Our Position

Postal or State-Owned Public Banks


  • ICBA opposes the provisioning of retail deposit accounts and the allocation of consumer credit by the United States Postal Service (USPS), Federal Reserve, or any other federal, state, or quasi-federal or state instrumentality.

  • The financially challenged USPS has virtually no expertise in providing financial services to consumers in a cost-effective manner. Greater entry by the USPS into financial services introduces another tax advantaged and lightly regulated entity with limited expertise into the marketplace, akin to credit unions and the Farm Credit System.

  • Accounts offered by the Federal Reserve (FedAccounts) would directly compete with community banks, diverting deposits from local communities and create undue taxpayer risk. Requirements for cost recovery under the Monetary Control Act call into question the legality and feasibility of FedAccounts.

  • Financial services are best provided in a competitive, private, and free marketplace that openly and efficiently benefits customers.


Postal Banking. There has been a resurgence in interest among certain lawmakers in allowing the United States Postal Service (USPS) to offer retail banking services at their locations. This proposal was included in then-President-elect Biden’s “Unity Task Force Recommendations” document written with Senator Bernie Sanders.

The reported purpose of postal banking is to provide a “consumer-friendly” alternative to payday lending and check-cashing services for those without a bank account and to turn a profit to support the moribund finances of the USPS. In September of 2021, the USPS quietly launched an ICBA-opposed pilot in Washington, D.C.; Falls Church, Virginia; Baltimore, Maryland; and the Bronx, New York.

As of January 2022, the pilot had only six customers brought in fee revenue of just $35.70, indicating almost non-existent demand and a failure to generate revenue to cover expenses. Any attempt to scale up this pilot would only jeopardize the core mission of United States Postal Service (USPS) – the timely delivery of letters and parcels on which American commerce and consumers depend. Improving delivery times must take priority over all other initiatives.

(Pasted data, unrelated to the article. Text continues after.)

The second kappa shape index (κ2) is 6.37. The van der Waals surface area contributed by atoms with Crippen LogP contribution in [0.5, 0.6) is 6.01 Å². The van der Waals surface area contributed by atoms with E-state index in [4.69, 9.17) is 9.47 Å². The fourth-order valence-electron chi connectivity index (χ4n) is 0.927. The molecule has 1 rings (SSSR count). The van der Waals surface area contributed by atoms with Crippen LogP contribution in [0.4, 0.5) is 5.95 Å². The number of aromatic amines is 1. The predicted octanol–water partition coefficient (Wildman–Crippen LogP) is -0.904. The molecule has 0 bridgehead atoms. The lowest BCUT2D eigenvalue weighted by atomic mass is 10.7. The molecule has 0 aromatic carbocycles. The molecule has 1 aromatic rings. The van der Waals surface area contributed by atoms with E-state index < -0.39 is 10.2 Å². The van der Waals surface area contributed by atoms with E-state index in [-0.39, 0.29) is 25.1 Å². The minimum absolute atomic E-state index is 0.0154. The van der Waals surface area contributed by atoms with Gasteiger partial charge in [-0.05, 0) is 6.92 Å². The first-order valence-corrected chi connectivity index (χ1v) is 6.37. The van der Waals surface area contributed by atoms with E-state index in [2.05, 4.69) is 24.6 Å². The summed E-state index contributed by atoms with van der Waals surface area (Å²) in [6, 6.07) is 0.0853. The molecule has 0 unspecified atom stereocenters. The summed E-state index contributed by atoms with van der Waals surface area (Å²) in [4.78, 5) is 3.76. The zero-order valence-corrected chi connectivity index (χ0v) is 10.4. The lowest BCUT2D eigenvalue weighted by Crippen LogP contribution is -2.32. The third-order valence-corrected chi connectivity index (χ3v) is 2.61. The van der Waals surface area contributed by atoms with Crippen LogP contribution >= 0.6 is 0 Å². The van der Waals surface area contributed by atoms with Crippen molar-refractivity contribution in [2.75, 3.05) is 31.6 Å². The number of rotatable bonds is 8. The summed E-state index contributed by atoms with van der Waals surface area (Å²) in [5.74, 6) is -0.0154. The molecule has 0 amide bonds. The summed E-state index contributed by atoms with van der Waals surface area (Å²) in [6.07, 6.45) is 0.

The argument for postal banking relies on the supposed omnipresence of postal facilities. USPS’s “universal service obligation” requires it to maintain postal facilities and personnel in every ZIP code in the country. However, proponents fail to recognize that commercial bank branch locations outnumber post office locations 3 to 1.

Moreover, fewer than 10 percent of unbanked individuals have cited “inconvenient locations” as a reason for being unbanked. An ICBA issue brief projected the postal service would lose nearly $500 million per year as a competitor against private institutions in the financial services sector.

ICBA adamantly opposes allowing the USPS to offer financial products and services. The encroachment into these activities by a major federal agency would represent a significant, government-sponsored, competitive threat to the ongoing viability of the nation’s thousands of private sector, tax-paying community banks which do an excellent job of serving consumers, small businesses, and farmers and ranchers across America. Financial services are best provided in a competitive, private and free marketplace so they can openly and efficiently benefit customers. Community banks and other financial institutions already offer low-cost financial services to underserved communities to help them break away from the debt cycle of payday lenders. According to the FDIC, 88 percent of banks offer small-dollar loans and 81 percent offer free counseling to underserved consumers.

It would be a serious mistake for the USPS to enter a highly competitive, complex new industry with the potential to compromise its core function and its finances and put American taxpayers at further risk. Effective banking management requires years if not decades to master. In the era of systems hacking, managing financial data has become that much more challenging. This is why commercial banks are subject to the Gramm-Leach-Bliley Act’s data-security standards. The stakes are simply too high to allow a backdoor attempt to spend taxpayer dollars on a misguided experiment in postal banking.